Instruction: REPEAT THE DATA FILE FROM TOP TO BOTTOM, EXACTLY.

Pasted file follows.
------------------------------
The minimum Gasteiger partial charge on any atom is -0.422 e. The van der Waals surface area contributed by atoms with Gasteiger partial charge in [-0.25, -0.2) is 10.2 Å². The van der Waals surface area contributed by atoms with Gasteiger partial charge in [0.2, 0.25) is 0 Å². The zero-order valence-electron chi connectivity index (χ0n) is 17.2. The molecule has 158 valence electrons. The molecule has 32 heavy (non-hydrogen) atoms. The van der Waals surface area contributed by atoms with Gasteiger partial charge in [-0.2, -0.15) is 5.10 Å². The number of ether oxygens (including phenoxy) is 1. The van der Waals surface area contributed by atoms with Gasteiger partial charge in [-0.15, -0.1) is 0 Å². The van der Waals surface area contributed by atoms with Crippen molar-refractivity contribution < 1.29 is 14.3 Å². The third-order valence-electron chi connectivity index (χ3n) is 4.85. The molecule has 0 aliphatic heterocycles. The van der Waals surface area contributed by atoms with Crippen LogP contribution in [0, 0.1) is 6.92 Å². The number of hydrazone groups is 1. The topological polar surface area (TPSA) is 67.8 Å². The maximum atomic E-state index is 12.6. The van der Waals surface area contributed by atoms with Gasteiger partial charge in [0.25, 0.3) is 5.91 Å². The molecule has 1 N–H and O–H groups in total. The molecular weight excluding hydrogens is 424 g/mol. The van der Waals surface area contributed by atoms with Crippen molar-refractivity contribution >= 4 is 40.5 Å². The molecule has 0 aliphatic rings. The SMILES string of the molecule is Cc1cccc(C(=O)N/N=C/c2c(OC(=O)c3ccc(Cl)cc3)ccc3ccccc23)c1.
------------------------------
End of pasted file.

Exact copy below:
The minimum Gasteiger partial charge on any atom is -0.422 e. The van der Waals surface area contributed by atoms with Gasteiger partial charge in [-0.25, -0.2) is 10.2 Å². The van der Waals surface area contributed by atoms with Gasteiger partial charge in [0.2, 0.25) is 0 Å². The zero-order valence-electron chi connectivity index (χ0n) is 17.2. The molecule has 158 valence electrons. The molecule has 32 heavy (non-hydrogen) atoms. The van der Waals surface area contributed by atoms with Gasteiger partial charge in [-0.2, -0.15) is 5.10 Å². The number of ether oxygens (including phenoxy) is 1. The van der Waals surface area contributed by atoms with Gasteiger partial charge in [-0.15, -0.1) is 0 Å². The van der Waals surface area contributed by atoms with Crippen molar-refractivity contribution < 1.29 is 14.3 Å². The third-order valence-electron chi connectivity index (χ3n) is 4.85. The molecule has 0 aliphatic heterocycles. The van der Waals surface area contributed by atoms with Crippen LogP contribution in [0, 0.1) is 6.92 Å². The number of hydrazone groups is 1. The topological polar surface area (TPSA) is 67.8 Å². The maximum atomic E-state index is 12.6. The van der Waals surface area contributed by atoms with Gasteiger partial charge in [0.25, 0.3) is 5.91 Å². The molecule has 1 N–H and O–H groups in total. The molecular weight excluding hydrogens is 424 g/mol. The van der Waals surface area contributed by atoms with Crippen molar-refractivity contribution >= 4 is 40.5 Å². The molecule has 0 aliphatic rings. The SMILES string of the molecule is Cc1cccc(C(=O)N/N=C/c2c(OC(=O)c3ccc(Cl)cc3)ccc3ccccc23)c1.